“We’re really excited about this and I think people are going to be really psyched when they see the rest of the people who are going to be doing this,” Archaia’s Christy said. “We have a lot of really talented creators. I’m actually just excited as a fan when we get new scripts and new art in. This is really a high-profile book and the creators are bringing their all to it. It’s nice to be working on something where we have the opportunity to work with so many talented people, and many people who haven’t worked with Archaia before.”
“I think that it should be quite a ride,” Trevor Roth said of the series. “It is something that I think people will be able to immerse themselves into from a ride-oriented kind of a way. There’s a lot of action and a lot of thrills and a lot of thinking that goes into it.”
Christy sees “Days Missing” as very much in line with the Roddenberry standard of intelligent science fiction. “The great way about how the series is designed, is that because we have this all-star rotating list of creative teams per issue, each issue is a completely standalone issue. So ideally we’re creating this almost in the way that the original ‘Star Trek’ was created, in that you’d turn on a new episode or pick up a new issue, and you get a complete story in 22 pages that has a beginning, middle, and end, but is tied into the larger structure that is being built by us and by the ‘showrunners’ on the book, Phil Hester and Frazer Irving.”
“Days Missing” is the first project to come out of the publishing partnership between Archaia and Roddenberry, which was first announced at New York Comic Con in 2009. “One of the reasons I was attracted to this for Archaia was, Roddenberry holds a really strong personal significance for everyone at Archaia because we all grew up with ‘Star Trek,'” Christy said of the arrangement. “I can quote all the movies and TV shows chapter and verse, as Trevor knows. And I’m sure I’ve annoyed him many times at meetings doing so. It’s a name that stands for quality science fiction and storytelling, and I think that’s something readers know Archaia for in comics is its quality. When you pick up an Archaia book, you’re going to something interesting, you’re going to get something you haven’t seen before and something that’s hopefully really, really well put together. When Trevor gave me the overall pitch for the series and we started riffing and collaborating with each other about what this series could be, it was really exciting. And to get this kind of talent on the book–I’m a huge fan of Phil Hester going back to creator-owned stuff through Image and even back to the old Caliber days. It’s been a great project, and it’s been a lot of fun. I’m hoping that people will enjoy reading it as much as we’ve enjoyed creating it, and that we’ll be able to do more projects together in the future.”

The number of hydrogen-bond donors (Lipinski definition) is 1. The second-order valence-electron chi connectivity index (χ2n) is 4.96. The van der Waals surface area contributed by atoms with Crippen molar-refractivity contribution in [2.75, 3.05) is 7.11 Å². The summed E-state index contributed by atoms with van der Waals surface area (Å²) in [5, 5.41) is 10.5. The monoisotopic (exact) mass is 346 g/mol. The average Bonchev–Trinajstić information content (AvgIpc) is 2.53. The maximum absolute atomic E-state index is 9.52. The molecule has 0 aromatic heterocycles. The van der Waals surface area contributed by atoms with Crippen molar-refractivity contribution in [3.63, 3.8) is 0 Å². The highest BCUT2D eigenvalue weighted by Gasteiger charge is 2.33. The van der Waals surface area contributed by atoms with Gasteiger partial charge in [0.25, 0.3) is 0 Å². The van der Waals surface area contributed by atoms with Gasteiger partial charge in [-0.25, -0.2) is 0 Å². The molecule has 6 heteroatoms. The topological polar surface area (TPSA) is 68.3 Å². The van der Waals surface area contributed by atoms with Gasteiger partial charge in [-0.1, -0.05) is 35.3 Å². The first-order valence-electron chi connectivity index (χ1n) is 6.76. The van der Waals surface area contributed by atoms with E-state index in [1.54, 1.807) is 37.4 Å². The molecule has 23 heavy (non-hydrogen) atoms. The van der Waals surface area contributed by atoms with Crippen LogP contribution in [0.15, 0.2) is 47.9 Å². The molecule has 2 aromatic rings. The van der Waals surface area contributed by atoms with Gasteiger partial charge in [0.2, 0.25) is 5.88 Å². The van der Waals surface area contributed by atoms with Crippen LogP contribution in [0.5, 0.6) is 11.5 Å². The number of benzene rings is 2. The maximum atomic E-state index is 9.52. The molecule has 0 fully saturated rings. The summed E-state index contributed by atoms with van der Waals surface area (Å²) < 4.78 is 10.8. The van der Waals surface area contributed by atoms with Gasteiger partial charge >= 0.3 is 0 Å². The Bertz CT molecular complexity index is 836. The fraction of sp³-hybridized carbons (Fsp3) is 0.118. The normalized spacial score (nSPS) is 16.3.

“When we found Archaia it just seemed to be a really good match for us,” Roth said of Roddenberry Productions’ perspective. “We pride ourselves on being a premiere source of science fiction entertainment and I think that when we were looking for a partner for this particular story, and Archaia came along having a very high standard of what it puts out and a record of putting out high quality stuff, it seemed to match the legacy of Roddenberry very well and allowed us to feel comfortable working with them to bring to people a brand-new Roddenberry creation”
For fans that might still need coaxing, Christy returned to another feature of “Days Missing”: its introductory price point. “The first issue is 22 pages of Phil Hester and Frazer Irving awesomeness for 99 cents. There’s no way you can go wrong with that,” he said. “We just want for as many people as possible to pick it up and get excited about it. There’s no excuse for someone not to buy the issue when it’s Hester and Irving with a cover by Dale Keown for $.99. I’m hoping people will give it a chance and will enjoy reading it as much as we enjoyed creating it.”
“Days Missing” #1 ships in August from Archaia. More information is available at www.daysmissing.com.